[Review] Spy – 스파이


Park Hye Rim (Bae Jong Ok) is a former North Korean spy turned stayed-at-home mom.  Unbeknownst to her, her son Kim Sun Woo (Kim Jae Joong) is an agent at the National Intelligence Service.  When Hwang Ki Chul (Yoo Oh Sung), an old comrade from the North comes to town, he turns Hye Rim’s life upside down.

Spy is very much a drama that is in possession of the spy story handbook.  The writers seemed to know what works for the story and were fully in control of the plot.  On the downside, it made the plot very predictable and even if it misfired, it wouldn’t have been nice if they had attempted to throw a surprising curve ball.  However, I’m not going to penalize a drama for not being innovative if it works for the structure overall.  The drama is based on the Israeli drama, The Gordin Cell, but rewritten with the current North-South Korea conflict in mind.

The thing that compelled me to check in week after week was to see the family dynamic.  There were so many secrets in Sun Woo’s family from Hye Rim being unable to reveal her covert past, Sun Woo divulging that he’s a South Korean spy or the truth of Lee Yoon Jin’s (Go Sung Hee) past.  As the viewer, we are understandably privy to the secrets much sooner than the characters themselves but there were a number of details that were withheld until the writers wanted us to feel the significance of the secret and effect on their relationships.

Mamamoo – 내 눈 속엔 너 (My Everything) (Set My Sights on You (My Everything))

마마무(Mamamoo) – 내 눈 속엔 너 (My Everything)

I have complimented Kim Jae Joong’s acting in the past but he’s certainly laid everything he’s learned out on the table.  To put it delicately, the drama certainly has its far-fetched plot developments, especially towards the end but Kim Jae Joong went full-force on his adrenaline of emotions of feeling scared and angry that I’m almost willing to forgive the nonsensical writing.  It made me focus on what I needed to feel in that moment rather than focusing on the logic of scene.  Having said that, I still don’t believe a man could single-handedly fight off a trained spy after being shot nor do I believe that he could sit through hours of his mother’s surgery after the ordeal.  Still, Kim Jae Joong has come a long way.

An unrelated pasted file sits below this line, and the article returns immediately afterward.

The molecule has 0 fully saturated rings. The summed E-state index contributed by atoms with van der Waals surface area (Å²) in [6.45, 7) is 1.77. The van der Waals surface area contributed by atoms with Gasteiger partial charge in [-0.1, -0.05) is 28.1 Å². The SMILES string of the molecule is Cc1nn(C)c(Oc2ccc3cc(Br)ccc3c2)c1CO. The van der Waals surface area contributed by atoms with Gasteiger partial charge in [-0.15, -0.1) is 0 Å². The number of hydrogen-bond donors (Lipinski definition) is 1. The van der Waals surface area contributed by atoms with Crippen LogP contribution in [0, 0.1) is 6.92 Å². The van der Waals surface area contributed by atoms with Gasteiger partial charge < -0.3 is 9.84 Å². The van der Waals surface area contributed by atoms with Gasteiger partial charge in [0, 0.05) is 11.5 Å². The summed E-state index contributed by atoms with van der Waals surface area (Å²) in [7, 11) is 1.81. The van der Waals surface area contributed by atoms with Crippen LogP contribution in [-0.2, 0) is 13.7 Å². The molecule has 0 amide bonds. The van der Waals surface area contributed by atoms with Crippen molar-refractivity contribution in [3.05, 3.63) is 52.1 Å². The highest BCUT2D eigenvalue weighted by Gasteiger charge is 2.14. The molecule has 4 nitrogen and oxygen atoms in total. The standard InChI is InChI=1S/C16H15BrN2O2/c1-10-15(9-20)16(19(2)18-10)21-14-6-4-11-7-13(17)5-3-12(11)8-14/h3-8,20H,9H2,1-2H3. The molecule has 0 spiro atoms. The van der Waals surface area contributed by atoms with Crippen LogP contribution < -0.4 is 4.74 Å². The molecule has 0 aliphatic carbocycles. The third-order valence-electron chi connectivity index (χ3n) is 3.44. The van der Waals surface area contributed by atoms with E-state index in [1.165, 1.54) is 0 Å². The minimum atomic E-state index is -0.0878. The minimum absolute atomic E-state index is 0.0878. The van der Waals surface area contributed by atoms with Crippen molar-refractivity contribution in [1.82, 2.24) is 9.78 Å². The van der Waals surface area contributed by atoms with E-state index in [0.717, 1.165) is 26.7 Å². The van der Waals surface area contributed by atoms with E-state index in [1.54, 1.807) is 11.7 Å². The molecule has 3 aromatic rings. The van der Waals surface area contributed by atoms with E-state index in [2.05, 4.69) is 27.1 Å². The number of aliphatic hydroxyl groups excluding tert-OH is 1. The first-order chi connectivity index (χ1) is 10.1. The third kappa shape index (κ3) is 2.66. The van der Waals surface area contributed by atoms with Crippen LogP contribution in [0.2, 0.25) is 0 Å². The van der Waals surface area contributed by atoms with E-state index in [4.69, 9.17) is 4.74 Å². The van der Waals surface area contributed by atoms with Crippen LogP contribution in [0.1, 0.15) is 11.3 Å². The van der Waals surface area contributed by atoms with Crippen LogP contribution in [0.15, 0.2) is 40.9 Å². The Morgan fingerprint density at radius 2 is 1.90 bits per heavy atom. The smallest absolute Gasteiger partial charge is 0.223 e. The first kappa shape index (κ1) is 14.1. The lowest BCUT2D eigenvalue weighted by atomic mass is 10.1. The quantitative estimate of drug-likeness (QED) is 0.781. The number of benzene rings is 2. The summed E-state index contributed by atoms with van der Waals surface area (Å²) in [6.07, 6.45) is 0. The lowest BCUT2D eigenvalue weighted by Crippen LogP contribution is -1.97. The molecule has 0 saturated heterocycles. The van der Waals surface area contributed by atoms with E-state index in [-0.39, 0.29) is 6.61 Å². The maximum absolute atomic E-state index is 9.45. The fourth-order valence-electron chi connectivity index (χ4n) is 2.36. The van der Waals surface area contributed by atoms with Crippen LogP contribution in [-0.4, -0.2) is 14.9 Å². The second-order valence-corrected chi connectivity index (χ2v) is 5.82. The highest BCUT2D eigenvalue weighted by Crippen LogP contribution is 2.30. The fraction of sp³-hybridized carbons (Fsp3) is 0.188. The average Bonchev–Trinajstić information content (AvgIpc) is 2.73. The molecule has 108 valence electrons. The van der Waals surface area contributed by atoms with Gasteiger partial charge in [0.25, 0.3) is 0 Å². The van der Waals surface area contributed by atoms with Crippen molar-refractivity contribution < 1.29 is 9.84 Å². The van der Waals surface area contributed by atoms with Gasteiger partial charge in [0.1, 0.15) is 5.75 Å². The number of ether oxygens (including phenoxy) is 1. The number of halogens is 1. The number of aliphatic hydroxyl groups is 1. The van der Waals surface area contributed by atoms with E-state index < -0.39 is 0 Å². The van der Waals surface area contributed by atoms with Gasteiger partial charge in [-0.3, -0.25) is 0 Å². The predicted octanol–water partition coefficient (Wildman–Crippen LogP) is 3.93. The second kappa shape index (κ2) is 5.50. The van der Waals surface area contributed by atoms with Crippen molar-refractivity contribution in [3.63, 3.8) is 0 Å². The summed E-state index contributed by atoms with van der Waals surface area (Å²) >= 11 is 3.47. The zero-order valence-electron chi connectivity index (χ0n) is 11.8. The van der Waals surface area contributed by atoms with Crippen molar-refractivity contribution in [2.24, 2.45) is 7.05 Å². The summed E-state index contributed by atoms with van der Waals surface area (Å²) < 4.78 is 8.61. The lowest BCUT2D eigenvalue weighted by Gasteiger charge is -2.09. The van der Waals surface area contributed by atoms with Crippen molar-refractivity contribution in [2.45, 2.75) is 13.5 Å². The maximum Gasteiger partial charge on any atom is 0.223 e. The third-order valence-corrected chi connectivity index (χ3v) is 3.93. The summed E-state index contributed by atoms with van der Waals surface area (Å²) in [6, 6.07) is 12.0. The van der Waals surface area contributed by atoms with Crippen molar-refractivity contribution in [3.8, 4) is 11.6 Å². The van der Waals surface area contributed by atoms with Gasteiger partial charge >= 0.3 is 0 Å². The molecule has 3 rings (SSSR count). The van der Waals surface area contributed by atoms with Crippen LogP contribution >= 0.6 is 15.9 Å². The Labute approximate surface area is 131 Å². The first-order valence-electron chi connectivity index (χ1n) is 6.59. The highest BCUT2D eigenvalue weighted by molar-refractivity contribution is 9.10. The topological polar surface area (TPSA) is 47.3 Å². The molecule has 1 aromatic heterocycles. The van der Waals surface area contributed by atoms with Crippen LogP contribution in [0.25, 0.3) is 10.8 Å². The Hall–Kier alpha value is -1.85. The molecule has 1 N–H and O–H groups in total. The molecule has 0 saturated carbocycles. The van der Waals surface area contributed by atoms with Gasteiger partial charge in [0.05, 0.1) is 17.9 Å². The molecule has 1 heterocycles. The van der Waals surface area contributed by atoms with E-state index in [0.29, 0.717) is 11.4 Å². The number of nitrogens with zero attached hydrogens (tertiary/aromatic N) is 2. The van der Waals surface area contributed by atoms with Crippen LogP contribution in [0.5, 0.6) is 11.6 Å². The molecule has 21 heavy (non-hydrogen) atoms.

As for Go Sung Hee, this is by a far a better role for her than what we saw with the pitiful The Nightwatchman’s Journal.  However, I hope that she isn’t confined to roles that depict her as the nice girl next door when it comes to leading roles.  That would be putting her talent to waste and any fans of Miss Korea know what she’s capable of.  She has the makings of a leading lady but typecasting her to a generic female trope would be a bad idea.  Again, I like to see her role in Spy as a stepping stone for more interesting roles and dynamic characters in the future but I just didn’t feel that Yoon Jin was all that interesting of a character.

As a veteran actress and middle-aged woman, it would be easy for an actress like Bae Jong Ok to be casted in the same motherly roles over and over again.  In some ways, she does depict the typical housewife here. However, I appreciate that she challenges that mold and impressed that she’s able to hold her own in the action scenes.

Jo Dal Hwan has been making his rounds in an impressive number of K-Dramas and K-Movies in the last two years, thanks in part to his appearance on Our Neighborhood Variety Sports.  He’s a very talented actor who is good at playing character bit parts. As Kim Hyun Tae, he’s the black sheep of the agency but while we get tidbits of his fascinating backstory, the drama delve far into Hyun Tae’s past.  We get enough to understand Hyun Tae’s motives for helping Sun Woo and he plays an integral part in being Sun Woo’s support system when he decides to go rogue.

Aided by the acting, I did notice that there were some deliberate but very subtle costuming choices in the drama.  It was interesting to see the various women on the show, especially those who have defected to the South.  I don’t think it was a coincidence that they were all wearing grey turtleneck sweaters as the drama seemed to be making a position on where the characters’ political allegiance stood.  They didn’t fully trust the agents of the South but they were all making a life or hoping to make a life in the South.

The actors do a good job in driving home the emotional connection between their characters.  It’s the driving force that directs most of the plot.  Despite a few illogical, action sequence hiccups, the drama does use the spy drama handbook to its advantage.  It knows what works and despite its predictability, I’m satisfied with the ending.  Fans of Kim Jae Joong should definitely check this one out as it is the last drama before we send him off to the army.



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